Chatting with Charlie Papazian #2 - -
Another hot topic in Italy are prices. Italian beers are very expensive and the difference in respect to Belgium or Germany seems not fully justified by higher taxes and smaller dimension of the breweries in the eyes of the consumers. Moreover, there is an effort to carry beers to the haute cuisine and the quality restaurants where high prices can be justified more easily. The first time I went to the USA I was positively impressed seeing excellent and fairly priced regular beers (typically APA's or American IPA's) abreast of more pricy and elaborated productions. ...

See page 9, for the English version.  Charlie Papazian does not need much introduction to beer lovers and insiders. Founder and president of the Brewers Association and American Homebrewers Association, creator of the Great American Beer Festival  and the World Beer Cup, writer of some classic homebrewing handbooks, Charlie is in a few words the founder and living spirit of the American beer renaissance as well as one of the most recognized personality in the craft beer world. The way of making, offering, explaining and judging beers is changing quickly in later years and, as for many other trends, very often news come across the Atlantic, new approaches that spark off red-hot debates on the web. I got in touch with Charlie stating him different points of view and asking him his authoritative opinion together with some considerations about present Italian beer scene. It came out a genuine and very interesting talk in my opinion.

A Case For Beer: A Major Minor Dilemma - -
Here's another odd duck, a promotional film created in the early 1970s by the National Association of Convenience Stores. It was apparently made by students at Kansas State in association with several sponsors, who also provided grant money for it, including the NACS, the Southland Corporation (7-11) and Falstaff Brewing. It also had the cooperation of four state alcohol agencies, from Arizona, Missouri, Nebraska and Ohio, along with the United States Brewers Foundation.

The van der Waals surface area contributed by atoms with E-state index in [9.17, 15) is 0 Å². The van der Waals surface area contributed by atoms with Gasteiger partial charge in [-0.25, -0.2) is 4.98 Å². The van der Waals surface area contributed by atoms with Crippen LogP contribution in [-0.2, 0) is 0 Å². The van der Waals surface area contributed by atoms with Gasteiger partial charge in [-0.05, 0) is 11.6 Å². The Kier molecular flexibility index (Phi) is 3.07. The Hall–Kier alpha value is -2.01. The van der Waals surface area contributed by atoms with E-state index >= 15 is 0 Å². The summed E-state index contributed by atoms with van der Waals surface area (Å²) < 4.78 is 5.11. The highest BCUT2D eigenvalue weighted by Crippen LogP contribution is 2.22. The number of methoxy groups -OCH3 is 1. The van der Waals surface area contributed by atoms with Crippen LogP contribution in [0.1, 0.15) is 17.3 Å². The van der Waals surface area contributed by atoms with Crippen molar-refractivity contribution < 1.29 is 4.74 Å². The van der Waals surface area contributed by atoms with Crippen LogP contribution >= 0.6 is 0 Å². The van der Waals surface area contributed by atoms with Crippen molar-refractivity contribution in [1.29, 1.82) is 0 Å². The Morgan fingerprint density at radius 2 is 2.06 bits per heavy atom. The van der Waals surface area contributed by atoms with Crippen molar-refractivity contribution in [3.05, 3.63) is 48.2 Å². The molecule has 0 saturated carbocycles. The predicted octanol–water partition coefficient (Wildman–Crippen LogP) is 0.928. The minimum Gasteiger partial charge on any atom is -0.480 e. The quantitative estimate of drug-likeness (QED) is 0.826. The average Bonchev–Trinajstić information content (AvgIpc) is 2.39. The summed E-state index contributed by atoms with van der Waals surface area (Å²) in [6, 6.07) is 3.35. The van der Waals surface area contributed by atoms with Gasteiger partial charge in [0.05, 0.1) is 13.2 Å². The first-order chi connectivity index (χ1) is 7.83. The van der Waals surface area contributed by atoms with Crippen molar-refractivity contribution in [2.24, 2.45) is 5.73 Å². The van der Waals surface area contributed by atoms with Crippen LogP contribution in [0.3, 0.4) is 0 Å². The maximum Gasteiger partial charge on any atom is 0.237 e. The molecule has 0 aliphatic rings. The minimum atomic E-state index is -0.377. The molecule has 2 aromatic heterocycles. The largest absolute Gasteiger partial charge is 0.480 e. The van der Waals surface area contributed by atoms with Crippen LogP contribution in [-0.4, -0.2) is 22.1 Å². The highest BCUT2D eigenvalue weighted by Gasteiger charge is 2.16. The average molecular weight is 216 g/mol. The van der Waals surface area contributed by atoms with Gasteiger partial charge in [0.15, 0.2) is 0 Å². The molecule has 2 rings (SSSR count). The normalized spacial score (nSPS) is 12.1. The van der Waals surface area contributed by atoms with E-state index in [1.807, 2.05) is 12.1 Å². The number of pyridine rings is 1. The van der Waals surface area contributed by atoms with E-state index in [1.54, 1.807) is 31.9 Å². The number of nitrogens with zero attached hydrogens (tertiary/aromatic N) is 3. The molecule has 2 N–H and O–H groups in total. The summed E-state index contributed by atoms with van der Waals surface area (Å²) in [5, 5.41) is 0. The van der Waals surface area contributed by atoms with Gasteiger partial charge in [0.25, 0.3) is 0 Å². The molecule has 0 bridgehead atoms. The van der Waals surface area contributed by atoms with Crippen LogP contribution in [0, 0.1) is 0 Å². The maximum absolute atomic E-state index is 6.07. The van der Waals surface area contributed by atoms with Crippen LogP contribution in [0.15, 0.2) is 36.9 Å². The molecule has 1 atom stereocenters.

Guides named for Cicero - -
Thor Cheston of Brasserie Beck is the first publican I've ever known to yank a beer off-line because it was pouring too clear. Brabo Pils, a house brand made for Robert Wiedmaier's restaurants by the Huyghe Brewery in Melle, Belgium, is supposed to be a Keller Pils, an unfiltered pilsner with a hazy gold hue and a bready, yeasty flavor to augment the hops. What I tasted on Feb. 2 was perfectly crisp and clean and drinkable, but more akin to a Stella Artois or Bavik than what Cheston had in mind. The pils has been placed on indefinite hiatus. "The quality and consistency of the beer was too much of a problem for us to continue with the project," said Cheston, who added that he is in negotiations with a different Belgian brewery to take over the brand. When I tried the Brabo Pils I was seated at a table with Ray Daniels, who for the past 18 years has been brewing beer, writing and editing publications about beer, and organizing beer festivals. Daniels was at Brasserie Beck to host a farmhouse ale beer dinner. He was also in town to administer a beer certification program that he founded four years ago.

Medicinal beer? New study shows maybe the ancient Nubians were onto something - -
I need a beer. It's a phrase uttered by many contemporary workers after a long day at the office, but new research shows that ancient cultures were probably using the alcoholic beverage to treat much more than the stress of everyday life. Anthropologists have found that thousands of years before the 1928 discovery of penicillin, people in ancient Nubia were using beer as an antibiotic to treat everything from gum disease to infected wounds. It has been known for some time that the kingdom of Nubia, located south of Egypt in present-day Sudan, valued its brewers. More recently, however, scientists began to suspect that Nubian beer may have been brewed to contain more than just alcohol. The suspicion arose after archeologists unearthed some unusual physical evidence. In 1980, George Armelagos, an anthropology professor at Emory University in Atlanta, led a team that discovered what seemed to be the antibiotic tetracycline in nearly 2,000-year-old Nubian bones.

Phil Farrel Wins 2011 Beerdrinker Of The Year - -